Glenn R. Howes says:

    Great, Once You Start Reading I bought this value-priced Kindle to solve a problem. My 9 year old son loves to read; he will tear through a Harry Potter book in a couple of days. But, he has no interest in reading on a regular tablet whether it be one of the iPads in the house, or the Kindle Fire HD. Something about the experience, basically staring at a white lamp for hours, keeps him from enjoying it like he enjoys traditional paper books. But paper books are bulky, and accumulate, and get kicked around the car, and have to be returned to the library. Many times, I’d just prefer to have the convenience of an eBook.So, when this new generation of Kindle E Ink readers were announced, and at such a low price, I impulsively put in a pre-order. I could cheaply experiment to see if it was right for my son. This whole device costs less than the extended warranty on my iPad.When it arrived, I made an error. I powered it on. One of my children asked to see it, I handed it over, and when it was handed back, it had been set to German and was midway through the tutorial you walk through to learn the basics of operating the Kindle. Now my German has been completely unlearned since I was in college, so I was at sea. I needed to call Kindle support to get me out of there. By the way, Kindle support answered my call within a minute, on a Thursday afternoon, and the pleasent man on the other end helped me get out of the tutorial, and find my way to the comforts of American English.But I had missed the tutorial, and if there ever was a device that you need to absorb the lessons of the onboarding screens, it is this single button Kindle. It has one of the least discoverable interfaces you are likely to encounter in this modern era of app design. It’s filled with secret taps in regions of the screens, and long presses to do something, and swipes other places. So it takes a while to get used to even if you’ve walked through the lengthy tutorial.But, even given that, my children, both my 9 and 7 year old, immediately fell in love with this little reader. I signed up for a month of FreeTime, so there was a little book content–not enough, but enough to get a quick taste–and I soon heard one of my favorite sounds: my son chuckling at a book. And then later, my daughter who has just recently gotten seriously interested in reading, borrowed it, found in a book a demonstration of drawing the book’s cartoon characters, and was happily copying them from the display onto paper. Soon after, she asked me if the Kindle could be hers.So, I am favourably inclined towards this device. I’ve not been happy with Amazon’s regular tablets, they have not stood up very well in my household when competing with iPads, but these E Ink single purpose devices are a different animal. By being better as a reader than a general purpose tablet: not being backlit, having ridiculously good battery life, being very lightweight, and being cheap enough that I don’t have to worry too much about them breaking, they comfortably fill a niche in my family’s technology needs. However, in no way is this is a replacement for a general purpose tablet. While it does have an “Experimental Browser,” that is somewhat of a sad joke, slow, ugly and crashy, something you’d only find useful in an emergency. Nor is it a gaming machine, or even good for books where photographs take a big role or with odd layouts like books for young children. It has no sound input or output, so no audio books or text to speech. The screen doesn’t even autorotate, although it can be put in landscape mode. This is a text reading machine. Period. But a useful one.But not a perfect one. A perfect device would instantly refresh like an LCD or AMOLED tablet, this E Ink device takes time to change its display–perhaps a quarter of a second–making navigation a clunky experience. A perfect device would have paper-white white backgrounds, this one has a decidedly grey background: for whiter, you will have to pay more. The resolution is just low enough that you can see the pixels in the fonts; don’t let this ruin it for you, read the words and not the pixels. A perfect device would have a more easy to access interface, maybe even a couple more hardware buttons, but a few hours of use will get you used to it and mostly forgetting the pain of learning. Whatever you do, spend your time learning from the onboarding tutorial.My extended family has been tough on E Ink Kindles. One of my brothers has broken two of the older models; he had an unfortunate habit of sitting or sleeping on them. So treat this thing gently and never place it in a back pocket.A perfect device would be on the Internet all the time, this one requires a Wi-Fi connection. A frequent traveler will likely find the Kindles with cellular service worth the extra upfront cost. Several years ago, I bought one of my brothers such a Kindle for when he was studying in Rome, and he…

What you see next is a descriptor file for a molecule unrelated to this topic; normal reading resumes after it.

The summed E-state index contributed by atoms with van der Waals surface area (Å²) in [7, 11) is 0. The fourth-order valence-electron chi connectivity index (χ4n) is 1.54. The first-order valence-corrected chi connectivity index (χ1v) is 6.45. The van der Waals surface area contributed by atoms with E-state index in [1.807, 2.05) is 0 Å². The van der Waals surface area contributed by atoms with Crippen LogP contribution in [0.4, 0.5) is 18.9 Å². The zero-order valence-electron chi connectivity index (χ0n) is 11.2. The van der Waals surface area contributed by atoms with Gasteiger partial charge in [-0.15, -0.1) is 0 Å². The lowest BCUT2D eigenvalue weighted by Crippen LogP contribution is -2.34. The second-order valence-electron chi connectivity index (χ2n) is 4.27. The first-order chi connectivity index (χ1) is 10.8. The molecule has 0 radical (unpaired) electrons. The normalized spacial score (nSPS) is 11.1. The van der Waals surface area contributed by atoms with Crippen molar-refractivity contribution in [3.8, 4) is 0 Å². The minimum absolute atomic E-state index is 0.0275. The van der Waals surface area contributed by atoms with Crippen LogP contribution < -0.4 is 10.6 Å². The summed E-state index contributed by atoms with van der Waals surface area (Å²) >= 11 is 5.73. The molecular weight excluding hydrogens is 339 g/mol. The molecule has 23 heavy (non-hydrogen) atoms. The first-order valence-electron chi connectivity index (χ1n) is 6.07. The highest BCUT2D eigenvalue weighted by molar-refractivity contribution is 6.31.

3. gloria marie

    Love love love my new kindle 0